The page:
Local emergency medical services professionals joined Army instructors and 10th Mountain Division (LI) Soldiers at the Bridgewater-Vaccaro Medical Simulation Training Center on June 18 during Fort Drum EMS Day. The event provided attendees an opportunity to hone their skills using the facility’s state-of-the-art training aids, while strengthening the partnership between civilian and military medical professionals. (Photos by Mike Strasser, Fort Drum Garrison Public Affairs)
After hiatus, EMS Day returns to Fort Drum
Fort Drum Garrison Public Affairs
FORT DRUM, N.Y. (June 21, 2022) – A group of emergency medical services professionals practiced life-saving skills and procedures June 18 alongside Army instructors and Soldiers during Fort Drum EMS Day.
Hosted by Bridgewater-Vaccaro Medical Simulation Training Center (MSTC) and the North Country EMS Program Agency, the daylong training event focused on topics ranging from burn management and burn center capabilities to hemorrhage control techniques and military aeromedical evacuation.
Ann Smith, Fort Drum Regional Health Planning Organization (FDRHPO) EMS program director, said that EMS Day was established more than a decade ago, but it was put on hiatus during the COVID-19 pandemic.
“The last one was in 2019, but it was something we wanted to keep doing at least annually or maybe twice a year,” she said. “In the civilian world, we only dream of a facility like this, so to be able to experience the simulations and practice our skills here has been great.”
For most participants, this was their first experience using the MSTC’s advanced training simulators – mannequins that can breathe, bleed and regurgitate – that can realistically mimic trauma.
After receiving an overview on how the medical mannequins works, and some practical advice on how to remove fake blood from their clothing, the group took turns treating a casualty in the Combat Trauma Training Lab.
Janice Gravely, an EMT with the Carthage Area Rescue Squad, quickly applied a tourniquet to the mannequin, then probed her fingers into an arterial wound to stop the bleeding.
“It gives you a sense of realism you can’t get in classroom training,” she said. “You can actually feel the pulse, so you know you haven’t got enough pressure on it yet. This makes you appreciate what you have to do in a critical situation to keep someone alive and save their life.”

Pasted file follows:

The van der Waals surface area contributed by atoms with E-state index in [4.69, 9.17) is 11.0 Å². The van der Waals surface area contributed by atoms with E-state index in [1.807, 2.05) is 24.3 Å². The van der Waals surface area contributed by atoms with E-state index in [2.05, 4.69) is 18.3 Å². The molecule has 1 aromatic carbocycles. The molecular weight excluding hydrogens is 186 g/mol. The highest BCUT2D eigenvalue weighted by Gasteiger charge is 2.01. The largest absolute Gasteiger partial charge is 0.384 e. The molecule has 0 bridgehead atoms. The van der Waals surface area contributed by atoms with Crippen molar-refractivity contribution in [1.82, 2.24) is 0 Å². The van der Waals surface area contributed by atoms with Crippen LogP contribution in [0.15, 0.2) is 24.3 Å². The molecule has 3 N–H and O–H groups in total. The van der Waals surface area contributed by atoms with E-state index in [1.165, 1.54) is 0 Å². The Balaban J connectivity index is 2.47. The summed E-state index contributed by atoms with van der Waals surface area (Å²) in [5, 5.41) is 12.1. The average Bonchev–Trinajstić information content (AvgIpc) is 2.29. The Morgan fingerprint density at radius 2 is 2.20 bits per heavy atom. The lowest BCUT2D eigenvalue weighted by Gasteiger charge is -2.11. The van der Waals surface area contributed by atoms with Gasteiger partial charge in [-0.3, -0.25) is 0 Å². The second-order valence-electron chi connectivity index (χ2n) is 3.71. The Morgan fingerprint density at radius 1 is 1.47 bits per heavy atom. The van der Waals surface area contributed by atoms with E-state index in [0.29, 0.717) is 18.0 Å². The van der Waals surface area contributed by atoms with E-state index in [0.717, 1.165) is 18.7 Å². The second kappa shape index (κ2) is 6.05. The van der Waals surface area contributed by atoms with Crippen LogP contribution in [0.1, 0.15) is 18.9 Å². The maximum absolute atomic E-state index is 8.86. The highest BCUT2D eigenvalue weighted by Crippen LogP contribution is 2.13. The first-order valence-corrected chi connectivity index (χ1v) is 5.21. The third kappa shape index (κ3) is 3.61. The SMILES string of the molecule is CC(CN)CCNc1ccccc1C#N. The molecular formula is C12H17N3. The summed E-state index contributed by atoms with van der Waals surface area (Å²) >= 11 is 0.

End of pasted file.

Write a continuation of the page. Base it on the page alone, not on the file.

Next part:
Lisa Covey, with Lyons Falls Fire Department, said the training helped reinforce what the EMS professionals know by putting them in a stressful, realistic environment. Having attended EMS Day four years ago, she said that she looked forward to returning.
“You can learn a lot reading from a book, but I learned so much more today than I thought possible,” she said. “I’m just finishing paramedic school, and we had clinicals and labs that were great. But training with the mannequins here was unbelievable. They can sense what you are doing, right or wrong, and it’s a totally different experience.”
Participants also conducted an airway practical on a mannequin using a maneuver called SALAD (suction assisted laryngoscopy and airway decontamination) to clear an aggressively contaminated airway.
“I had never done intubation or suctioning on someone with fluids coming out, so it was really eye-opening trying to find those vocal cords in the midst of all that,” Gravely said.
Also supporting the day’s training were members of the Fort Drum Fire and Emergency Services, SUNY Upstate Medical University Clark Burn Center and 10th Combat Aviation Brigade personnel.
“This is honestly some very valuable training,” said Staff Sgt. Nathaniel Carey, 10th CAB flight paramedic. “The more we can work with our community partners to establish bonds and get on a level playing field where we are tracking what they need and they are tracking what we need, it only makes us better at what we do.”
In the culminating event, attendees extracted a burn victim from a building and loaded the patient onto a helicopter.
“For me, the biggest thing I got out today was the helicopter medevac,” Covey said. “I have used them twice in my job, when Mercy Flight and LifeNet can’t fly and we’ve had to call Fort Drum. So, actually being able to see the people, meet the people and learn from them was huge.”